Previous work on the levels of accountability in low-income country water and sanitation contexts has found evidence of concerning differences between the availability and effectiveness of accountability in urban and rural settings (Jiménez et al. 2018). The often-limited capacity of service providers in rural contexts is retarding progress towards SDG realisation and incentivizing the development of new service delivery frameworks. Interestingly, this relative deficit of accountability in rural environments has been independently observed in other sectors such as health and education (King 2015).

In what follows we investigate the extent to which social accountability principles are reflected in the laws, regulations, policies, and other statutory provisions of a low-income country which has made good governance a political imperative. In doing so we expect to be able to draw conclusions about the breadth and force of such commitments and provide an interpretive frame for exploring potential reasons for evidenced cases of poor and strong social accountability. The contribution will also provide an evidence base against which future studies of practical accountability enhancement initiatives might be benchmarked.

Case

Despite possessing vast water resources and land, Uganda is a country that struggles to provide adequate water supply and sanitation services for its citizens. Currently, Uganda's water supply coverage stands at 79% in urban areas and 69% in rural areas with some districts achieving only 35% coverage (Ministry of Water & Environment (MWE) 2019). Currently, safely managed sanitation is provided for 7.1% of the population in rural areas and 42.8% in urban areas (MWE 2019). Several types of institutional actors have some responsibility for Uganda's water and sanitation sector including the following: Ministry of Water and Environment (MWE), Ministry of Health (MoH), Ministry of Education and Sports (MoES), Ministry of Local Government (MoLG), National Water and Sewerage Corporation (NWSC), National Environment Management Authority (NEMA), Local governments (urban and rural), Community-Based Organisations (CBOs), and NGOs. Urban areas mostly rely on piped water supply and sewerage services provided by the NWSC. Smaller towns are provided for by regional umbrella authorities such as those serving the southwest, the Karamoja district, and the central area. Rural areas rely on point water sources such as shallow wells and spring wells whose operation and management are entrusted to community water user committees under the local government that works with government ministries (MWLE 1999; MWE 2019).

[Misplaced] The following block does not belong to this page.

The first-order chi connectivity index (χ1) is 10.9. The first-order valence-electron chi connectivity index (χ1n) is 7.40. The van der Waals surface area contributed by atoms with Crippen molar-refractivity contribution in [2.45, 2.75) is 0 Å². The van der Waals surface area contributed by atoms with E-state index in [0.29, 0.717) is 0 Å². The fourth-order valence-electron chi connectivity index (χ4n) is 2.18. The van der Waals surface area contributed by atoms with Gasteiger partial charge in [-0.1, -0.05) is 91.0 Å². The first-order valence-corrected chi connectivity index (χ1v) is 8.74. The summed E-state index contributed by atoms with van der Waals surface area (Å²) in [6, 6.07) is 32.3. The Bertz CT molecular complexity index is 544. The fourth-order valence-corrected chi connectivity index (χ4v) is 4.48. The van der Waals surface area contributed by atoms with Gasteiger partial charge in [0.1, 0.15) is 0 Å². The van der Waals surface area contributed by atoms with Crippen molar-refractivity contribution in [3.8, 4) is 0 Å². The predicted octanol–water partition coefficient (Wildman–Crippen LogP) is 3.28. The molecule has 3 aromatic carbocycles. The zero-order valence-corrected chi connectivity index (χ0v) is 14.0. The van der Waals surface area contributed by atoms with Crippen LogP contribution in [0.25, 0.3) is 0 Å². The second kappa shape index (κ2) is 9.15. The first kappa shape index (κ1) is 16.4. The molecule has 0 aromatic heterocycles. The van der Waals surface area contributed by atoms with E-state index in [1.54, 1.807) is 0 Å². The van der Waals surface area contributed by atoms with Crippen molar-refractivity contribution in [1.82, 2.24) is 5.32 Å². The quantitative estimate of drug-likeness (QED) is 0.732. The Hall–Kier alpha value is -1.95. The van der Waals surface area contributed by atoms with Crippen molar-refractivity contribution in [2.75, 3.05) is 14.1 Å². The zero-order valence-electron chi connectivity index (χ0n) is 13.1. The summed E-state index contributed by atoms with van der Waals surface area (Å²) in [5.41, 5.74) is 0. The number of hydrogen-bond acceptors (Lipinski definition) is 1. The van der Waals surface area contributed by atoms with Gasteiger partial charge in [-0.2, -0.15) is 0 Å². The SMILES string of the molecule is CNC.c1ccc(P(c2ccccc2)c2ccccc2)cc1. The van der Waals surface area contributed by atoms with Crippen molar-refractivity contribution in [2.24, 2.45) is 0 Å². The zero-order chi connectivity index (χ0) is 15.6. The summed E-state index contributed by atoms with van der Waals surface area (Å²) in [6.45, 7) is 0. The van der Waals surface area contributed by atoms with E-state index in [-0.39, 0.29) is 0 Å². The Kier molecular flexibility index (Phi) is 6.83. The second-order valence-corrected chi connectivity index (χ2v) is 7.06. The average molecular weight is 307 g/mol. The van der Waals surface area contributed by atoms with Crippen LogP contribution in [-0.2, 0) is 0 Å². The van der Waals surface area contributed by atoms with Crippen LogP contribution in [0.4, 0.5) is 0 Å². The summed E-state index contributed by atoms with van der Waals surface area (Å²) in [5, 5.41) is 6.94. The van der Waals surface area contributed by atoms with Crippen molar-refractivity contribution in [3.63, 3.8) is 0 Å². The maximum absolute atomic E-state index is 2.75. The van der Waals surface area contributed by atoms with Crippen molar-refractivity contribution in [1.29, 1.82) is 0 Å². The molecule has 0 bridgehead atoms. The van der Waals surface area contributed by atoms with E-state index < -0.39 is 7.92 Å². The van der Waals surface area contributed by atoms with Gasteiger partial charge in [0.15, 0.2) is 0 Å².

Progress in extending water supply services has been generally minimal. Over the 6 financial years to 2018, coverage has increased by only 5% in rural areas and 6% in urban areas (MWE 2019). Operation and maintenance for rural water supply has been greatly hindered as the current community-based approaches are yielding limited results (MWE 2019) and water and sanitation has been repeatedly allocated relatively low budgets compared with other sectors (MWE 2019). Progress on sanitation access has been particularly hampered by a non-legally binding memorandum of understanding signed in 2001 between MWE, MoES, and MoH. This has not only limited accountability and fragmented responsibility but has also reduced sector funding (MWE 2019).